♦ Freedom to travel long distances
♦ Freedom to travel short distances except for defined purposes
♦ Freedom to sit and rest in a public place while exercising outside
♦ Freedom to enjoy outdoor recreational activities (e.g., golf, fishing, sports)
♦ Freedom to mingle with friends
♦ Freedom to mingle with family outside of one’s own household
♦ Freedom to visit relatives in nursing homes
♦ Freedom to assemble
♦ Freedom to encourage people to assemble
♦ Freedom to work in specified occupations
♦ Freedom to operate specified businesses
♦ Freedom to go about unmasked
♦ Freedom to attend school
♦ Freedom to have elective surgery
♦ Freedom to refuse an intrusive medical procedure (vaccination)

It is important to understand that all of the above losses of freedom apply to healthy, non-infected people and children. Also note the devilment in the detail. A few examples: Old people left to die alone. Dysfunctional families locked together 24/7. Snitching on neighbours encouraged. Police thuggery enforcing senseless illiberal rules. Discriminatory and divisive restrictions, and public vilification, visited on the unvaccinated. Children – soon (be horrified) down to as young as six months – used, as might be guineas pigs or lab monkeys, by Big Pharma to boost profits.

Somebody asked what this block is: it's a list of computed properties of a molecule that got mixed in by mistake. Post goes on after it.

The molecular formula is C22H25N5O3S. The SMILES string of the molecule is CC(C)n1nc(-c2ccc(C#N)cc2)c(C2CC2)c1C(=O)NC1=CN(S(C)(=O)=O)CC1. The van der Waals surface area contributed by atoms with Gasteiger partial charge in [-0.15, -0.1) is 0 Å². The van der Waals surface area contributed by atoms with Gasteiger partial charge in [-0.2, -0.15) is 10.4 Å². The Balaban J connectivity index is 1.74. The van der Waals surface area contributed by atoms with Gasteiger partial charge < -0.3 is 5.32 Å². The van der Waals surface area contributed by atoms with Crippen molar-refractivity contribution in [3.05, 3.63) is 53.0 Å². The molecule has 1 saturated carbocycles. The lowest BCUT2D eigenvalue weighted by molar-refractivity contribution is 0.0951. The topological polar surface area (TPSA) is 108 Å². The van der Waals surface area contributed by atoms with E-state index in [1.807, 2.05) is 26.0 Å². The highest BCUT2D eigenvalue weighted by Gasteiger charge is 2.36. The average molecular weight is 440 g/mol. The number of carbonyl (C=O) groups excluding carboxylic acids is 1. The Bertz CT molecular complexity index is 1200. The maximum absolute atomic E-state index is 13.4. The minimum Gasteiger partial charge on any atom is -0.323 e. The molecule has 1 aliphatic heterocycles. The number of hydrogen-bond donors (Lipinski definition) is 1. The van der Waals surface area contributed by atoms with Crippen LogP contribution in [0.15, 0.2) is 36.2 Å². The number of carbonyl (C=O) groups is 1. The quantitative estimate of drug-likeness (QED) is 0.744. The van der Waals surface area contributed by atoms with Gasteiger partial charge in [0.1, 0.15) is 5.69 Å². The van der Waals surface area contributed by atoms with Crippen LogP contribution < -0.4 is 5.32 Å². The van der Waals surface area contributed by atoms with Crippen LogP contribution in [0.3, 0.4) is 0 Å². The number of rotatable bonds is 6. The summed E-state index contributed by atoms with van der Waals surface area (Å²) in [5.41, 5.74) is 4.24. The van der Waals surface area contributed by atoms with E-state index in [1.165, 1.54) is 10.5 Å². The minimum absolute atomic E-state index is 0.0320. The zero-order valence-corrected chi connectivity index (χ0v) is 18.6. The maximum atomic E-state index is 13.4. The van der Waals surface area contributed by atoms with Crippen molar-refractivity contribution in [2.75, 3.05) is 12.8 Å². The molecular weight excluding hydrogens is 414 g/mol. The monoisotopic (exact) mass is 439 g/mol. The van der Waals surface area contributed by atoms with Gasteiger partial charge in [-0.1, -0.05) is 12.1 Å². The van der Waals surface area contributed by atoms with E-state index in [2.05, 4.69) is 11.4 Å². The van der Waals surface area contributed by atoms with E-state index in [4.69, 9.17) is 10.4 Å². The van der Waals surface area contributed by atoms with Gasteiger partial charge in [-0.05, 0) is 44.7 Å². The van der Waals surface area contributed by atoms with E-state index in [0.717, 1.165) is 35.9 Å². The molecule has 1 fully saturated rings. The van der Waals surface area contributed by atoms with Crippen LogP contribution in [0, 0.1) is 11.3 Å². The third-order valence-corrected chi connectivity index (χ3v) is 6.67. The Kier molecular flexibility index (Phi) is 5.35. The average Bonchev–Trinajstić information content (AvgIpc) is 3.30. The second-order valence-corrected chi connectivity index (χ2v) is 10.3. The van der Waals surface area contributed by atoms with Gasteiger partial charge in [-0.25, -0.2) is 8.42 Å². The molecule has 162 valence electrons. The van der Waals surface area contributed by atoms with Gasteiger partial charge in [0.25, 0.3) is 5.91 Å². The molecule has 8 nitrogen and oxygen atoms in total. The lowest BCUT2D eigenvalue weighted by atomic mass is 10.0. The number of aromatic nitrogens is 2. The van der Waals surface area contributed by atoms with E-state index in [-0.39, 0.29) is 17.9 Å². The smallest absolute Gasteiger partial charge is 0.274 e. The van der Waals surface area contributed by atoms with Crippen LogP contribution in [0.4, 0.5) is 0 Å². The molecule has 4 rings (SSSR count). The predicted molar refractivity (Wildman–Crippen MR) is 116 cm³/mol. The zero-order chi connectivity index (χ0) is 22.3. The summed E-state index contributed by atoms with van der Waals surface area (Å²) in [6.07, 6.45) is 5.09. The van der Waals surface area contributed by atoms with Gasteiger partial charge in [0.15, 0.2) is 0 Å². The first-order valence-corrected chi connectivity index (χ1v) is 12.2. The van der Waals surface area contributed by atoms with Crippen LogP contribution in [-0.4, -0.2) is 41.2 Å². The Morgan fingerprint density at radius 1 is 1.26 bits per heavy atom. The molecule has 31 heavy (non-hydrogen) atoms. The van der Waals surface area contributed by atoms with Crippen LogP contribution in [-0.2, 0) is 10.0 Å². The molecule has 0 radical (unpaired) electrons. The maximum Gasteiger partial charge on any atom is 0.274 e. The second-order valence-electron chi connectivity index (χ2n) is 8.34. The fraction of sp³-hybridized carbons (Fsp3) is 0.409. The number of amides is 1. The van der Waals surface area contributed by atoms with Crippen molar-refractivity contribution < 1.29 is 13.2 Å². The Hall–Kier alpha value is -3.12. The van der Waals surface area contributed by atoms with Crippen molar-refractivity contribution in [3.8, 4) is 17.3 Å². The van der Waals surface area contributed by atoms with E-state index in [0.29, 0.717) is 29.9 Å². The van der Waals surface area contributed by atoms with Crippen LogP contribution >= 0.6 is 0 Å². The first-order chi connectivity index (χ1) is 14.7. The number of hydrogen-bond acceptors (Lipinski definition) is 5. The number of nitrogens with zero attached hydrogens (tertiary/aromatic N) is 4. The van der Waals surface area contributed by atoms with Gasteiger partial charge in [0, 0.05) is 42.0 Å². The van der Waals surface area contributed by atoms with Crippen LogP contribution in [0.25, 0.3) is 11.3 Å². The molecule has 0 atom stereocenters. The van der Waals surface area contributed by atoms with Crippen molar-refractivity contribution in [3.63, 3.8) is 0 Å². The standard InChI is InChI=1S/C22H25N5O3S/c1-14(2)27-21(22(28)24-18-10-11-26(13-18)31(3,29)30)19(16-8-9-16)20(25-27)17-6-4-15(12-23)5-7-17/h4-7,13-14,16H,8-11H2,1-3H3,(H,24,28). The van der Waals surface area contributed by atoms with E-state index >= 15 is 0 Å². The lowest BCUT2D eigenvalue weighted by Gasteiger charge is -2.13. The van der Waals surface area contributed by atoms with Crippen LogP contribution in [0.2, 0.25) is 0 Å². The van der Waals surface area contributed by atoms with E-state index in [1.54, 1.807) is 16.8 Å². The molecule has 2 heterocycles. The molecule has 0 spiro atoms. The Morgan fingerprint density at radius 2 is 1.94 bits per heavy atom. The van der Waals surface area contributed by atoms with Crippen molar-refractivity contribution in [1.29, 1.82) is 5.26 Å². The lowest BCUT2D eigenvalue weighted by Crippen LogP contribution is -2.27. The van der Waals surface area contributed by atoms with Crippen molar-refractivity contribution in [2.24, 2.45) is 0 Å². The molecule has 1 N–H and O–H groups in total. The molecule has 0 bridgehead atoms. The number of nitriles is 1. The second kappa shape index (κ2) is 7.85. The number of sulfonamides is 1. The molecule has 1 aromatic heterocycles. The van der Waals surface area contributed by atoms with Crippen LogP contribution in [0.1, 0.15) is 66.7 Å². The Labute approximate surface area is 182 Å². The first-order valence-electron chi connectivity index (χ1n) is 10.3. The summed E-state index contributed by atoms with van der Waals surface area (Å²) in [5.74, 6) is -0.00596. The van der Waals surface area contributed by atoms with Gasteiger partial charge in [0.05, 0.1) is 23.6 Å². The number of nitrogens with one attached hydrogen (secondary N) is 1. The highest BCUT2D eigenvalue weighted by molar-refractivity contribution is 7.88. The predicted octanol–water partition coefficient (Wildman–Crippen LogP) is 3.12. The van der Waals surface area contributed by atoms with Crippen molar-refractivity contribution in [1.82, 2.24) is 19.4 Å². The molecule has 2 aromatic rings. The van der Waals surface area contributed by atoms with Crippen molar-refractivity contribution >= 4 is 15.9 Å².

The loss of freedoms across all of society during the pandemic, specifically lockdowns; shackling, if you will, of healthy people, is unparalleled in human history. Heretofore only infected and contagious people, slaves and criminals, were so shackled. Two questions. Does it make sense? Is it for a well-specified set of circumstances and temporary?

Lockdowns make no sense because they don’t work to stem deaths and cause untold suffering. Untold is the word. As yet there has been no accounting of the suffering. However, it has been massive and is continuing. And two years on, there is still no certain end in sight.